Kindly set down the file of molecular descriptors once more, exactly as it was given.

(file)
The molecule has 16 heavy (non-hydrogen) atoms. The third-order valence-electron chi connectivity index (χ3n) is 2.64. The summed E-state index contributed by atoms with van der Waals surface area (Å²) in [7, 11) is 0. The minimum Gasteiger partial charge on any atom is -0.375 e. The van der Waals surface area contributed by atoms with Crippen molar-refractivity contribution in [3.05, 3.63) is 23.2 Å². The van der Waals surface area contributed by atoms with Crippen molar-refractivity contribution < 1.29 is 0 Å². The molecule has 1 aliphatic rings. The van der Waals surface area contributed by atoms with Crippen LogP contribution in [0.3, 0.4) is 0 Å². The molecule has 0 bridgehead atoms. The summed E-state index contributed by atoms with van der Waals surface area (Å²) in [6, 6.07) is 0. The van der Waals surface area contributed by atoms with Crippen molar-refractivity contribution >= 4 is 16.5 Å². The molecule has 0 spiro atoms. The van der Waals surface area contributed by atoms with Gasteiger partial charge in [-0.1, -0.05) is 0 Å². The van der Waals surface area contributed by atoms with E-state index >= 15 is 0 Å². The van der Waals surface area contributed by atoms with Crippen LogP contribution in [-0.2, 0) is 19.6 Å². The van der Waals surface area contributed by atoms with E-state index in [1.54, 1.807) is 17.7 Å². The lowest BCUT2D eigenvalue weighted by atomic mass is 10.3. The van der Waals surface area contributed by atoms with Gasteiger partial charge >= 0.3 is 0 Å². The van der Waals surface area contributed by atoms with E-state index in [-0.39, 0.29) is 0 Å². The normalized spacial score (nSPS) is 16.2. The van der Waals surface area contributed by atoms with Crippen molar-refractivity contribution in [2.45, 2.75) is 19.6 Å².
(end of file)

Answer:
The molecule has 16 heavy (non-hydrogen) atoms. The third-order valence-electron chi connectivity index (χ3n) is 2.64. The summed E-state index contributed by atoms with van der Waals surface area (Å²) in [7, 11) is 0. The minimum Gasteiger partial charge on any atom is -0.375 e. The van der Waals surface area contributed by atoms with Crippen molar-refractivity contribution in [3.05, 3.63) is 23.2 Å². The van der Waals surface area contributed by atoms with Crippen molar-refractivity contribution < 1.29 is 0 Å². The molecule has 1 aliphatic rings. The van der Waals surface area contributed by atoms with Crippen LogP contribution in [0.3, 0.4) is 0 Å². The molecule has 0 bridgehead atoms. The summed E-state index contributed by atoms with van der Waals surface area (Å²) in [6, 6.07) is 0. The van der Waals surface area contributed by atoms with Crippen molar-refractivity contribution >= 4 is 16.5 Å². The molecule has 0 spiro atoms. The van der Waals surface area contributed by atoms with Gasteiger partial charge in [-0.1, -0.05) is 0 Å². The van der Waals surface area contributed by atoms with E-state index >= 15 is 0 Å². The van der Waals surface area contributed by atoms with Crippen LogP contribution in [-0.2, 0) is 19.6 Å². The van der Waals surface area contributed by atoms with E-state index in [1.54, 1.807) is 17.7 Å². The lowest BCUT2D eigenvalue weighted by atomic mass is 10.3. The van der Waals surface area contributed by atoms with Gasteiger partial charge >= 0.3 is 0 Å². The van der Waals surface area contributed by atoms with E-state index in [-0.39, 0.29) is 0 Å². The normalized spacial score (nSPS) is 16.2. The van der Waals surface area contributed by atoms with Crippen molar-refractivity contribution in [2.45, 2.75) is 19.6 Å².